presents a check to Dan Trombla, InfoGroup.   Neddo, MUD; Don Birken-
Trombla won the $500 cash giveaway, do-       tall, Quality Pork; Bill Het-
nated by exhibitors at Summit.                zler, Nebraska Department
                                              of Labor; Mark Seip, OPPD;
Bill Warren, Papio-Missouri River NRD,        and Shon Bourke, OPPD
won the 42” Philips TV donated by Life-
Guard MD.                                     Thanks to the March Break-
                                              fast sponsor, FireGuard!

                                                    Due to technical difficulties, there are no pictures from the April Breakfast.
April Breakfast                                     We wish to extend a thank you to our April breakfast sponsor Excel Physical
                                                    Therapy and speaker Brian Alexander.

                                                     SafetyPro      14     Summer 2010
                                                            SAFETY SHOTS

     Ford Safety
Ford Motor Company’s “Future of Safety Tour” stopped at the Safety
Council to demonstrate innovations they are bringing to the market to
help protect people in crashes and other technologies the company is
implementing to help drivers avoid dangers. Participants learned about
smart sensors including radar, camera and wireless technologies, which
provide new crash avoidance and driver assist systems to help drivers
recognize and respond to collision risks more quickly. At right John
Chapman, Channel Six News reporter, tests the inflatable safety belt.

  Off-the-Job                                            CycleFest 2010
  Task Group

Pete Neddo, Metropolitan Utilities District,
chairs the Off-the-Job Safety Task Group
which includes (left to right) Pete Neddo,
Kay Farrell, NSC, GOC; Jerome Patten, Car-
gill Corn Milling, NA; Tess Fahey, Mutual                                               On a rather cloudy day, 965 kids and parents
of Omaha; Bob Perry, League Association                                                 attended CycleFest 2010 to learn about safe
of Risk Management; Ruth Smith, Norm’s                                                  biking, bike repairs and to get helmets. Big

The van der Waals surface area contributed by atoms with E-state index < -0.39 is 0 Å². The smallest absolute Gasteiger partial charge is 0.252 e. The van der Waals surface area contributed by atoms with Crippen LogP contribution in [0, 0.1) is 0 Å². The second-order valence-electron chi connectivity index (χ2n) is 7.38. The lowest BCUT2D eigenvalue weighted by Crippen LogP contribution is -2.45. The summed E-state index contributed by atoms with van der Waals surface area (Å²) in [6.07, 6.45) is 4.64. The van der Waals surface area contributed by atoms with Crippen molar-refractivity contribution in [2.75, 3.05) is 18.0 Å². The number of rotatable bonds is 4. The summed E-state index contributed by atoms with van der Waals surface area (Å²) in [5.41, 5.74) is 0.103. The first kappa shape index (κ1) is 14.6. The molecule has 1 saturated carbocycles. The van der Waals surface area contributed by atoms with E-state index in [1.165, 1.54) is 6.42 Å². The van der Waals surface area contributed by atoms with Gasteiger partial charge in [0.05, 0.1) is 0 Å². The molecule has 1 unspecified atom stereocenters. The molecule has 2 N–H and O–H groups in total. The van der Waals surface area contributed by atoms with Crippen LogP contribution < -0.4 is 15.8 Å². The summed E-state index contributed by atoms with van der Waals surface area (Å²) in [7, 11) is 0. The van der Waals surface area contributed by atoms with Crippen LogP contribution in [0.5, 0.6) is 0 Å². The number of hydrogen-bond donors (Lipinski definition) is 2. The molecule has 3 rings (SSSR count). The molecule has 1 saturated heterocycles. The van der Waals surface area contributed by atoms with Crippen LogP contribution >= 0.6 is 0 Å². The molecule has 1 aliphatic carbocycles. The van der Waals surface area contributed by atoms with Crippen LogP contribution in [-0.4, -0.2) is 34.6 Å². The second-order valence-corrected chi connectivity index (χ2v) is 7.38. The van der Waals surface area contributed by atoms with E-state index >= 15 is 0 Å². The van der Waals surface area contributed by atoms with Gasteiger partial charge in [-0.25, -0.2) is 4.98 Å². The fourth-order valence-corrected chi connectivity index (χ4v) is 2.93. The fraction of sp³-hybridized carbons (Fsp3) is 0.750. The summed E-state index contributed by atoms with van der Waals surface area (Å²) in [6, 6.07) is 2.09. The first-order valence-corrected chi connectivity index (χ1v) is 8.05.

Door Service; and Randy Franson, Cardi-                                                 thanks to US Foodservice who provided
nal Health. Not pictured are Ken Witthaus,                                              great food for attendees, The Bike Rack, with
Johnson Controls; Chris Kozol, Forest Green                                             their bike repair station, and AAA Nebraska
Lawn Care; Steve Nesbitt, Crete Carrier;                                                who provided a prize trip to World of Fun,
Steve Henk, Oxbow; Eric Schermerhorn, 3M;                                               Sarpy County Bike Patrol, City of Omaha
and Martha Snyder, Alegent Health.                                                      Emergency Responders and the Papio Mis-
The task group encourages members to                                                    souri Natural Resource District.
complete the survey, coming soon, regarding                                             Pictured upper left is Jason McKewon of US
off-the-job activities and interests.                                                   Foodservice.
                                                      SafetyPro      15   Summer 2010
                                                               SAFE OFF-THE-JOB
                 UV Safety:                                                                                Nebraska Safety
                                                                                                           Belt Honor Roll
              Indoors and Out                                                                               Learn how you can become a member
                                                                                                            of the Nebraska Safety Belt Honor roll
                                                                                                           and be recognized by the Governor at the
    July is National UV Awareness Month                                                                           Capitol, call 402-896-0454.

Mary Ericksen                                         Macular degeneration is associated with the
                                                                                                           Honor Roll Members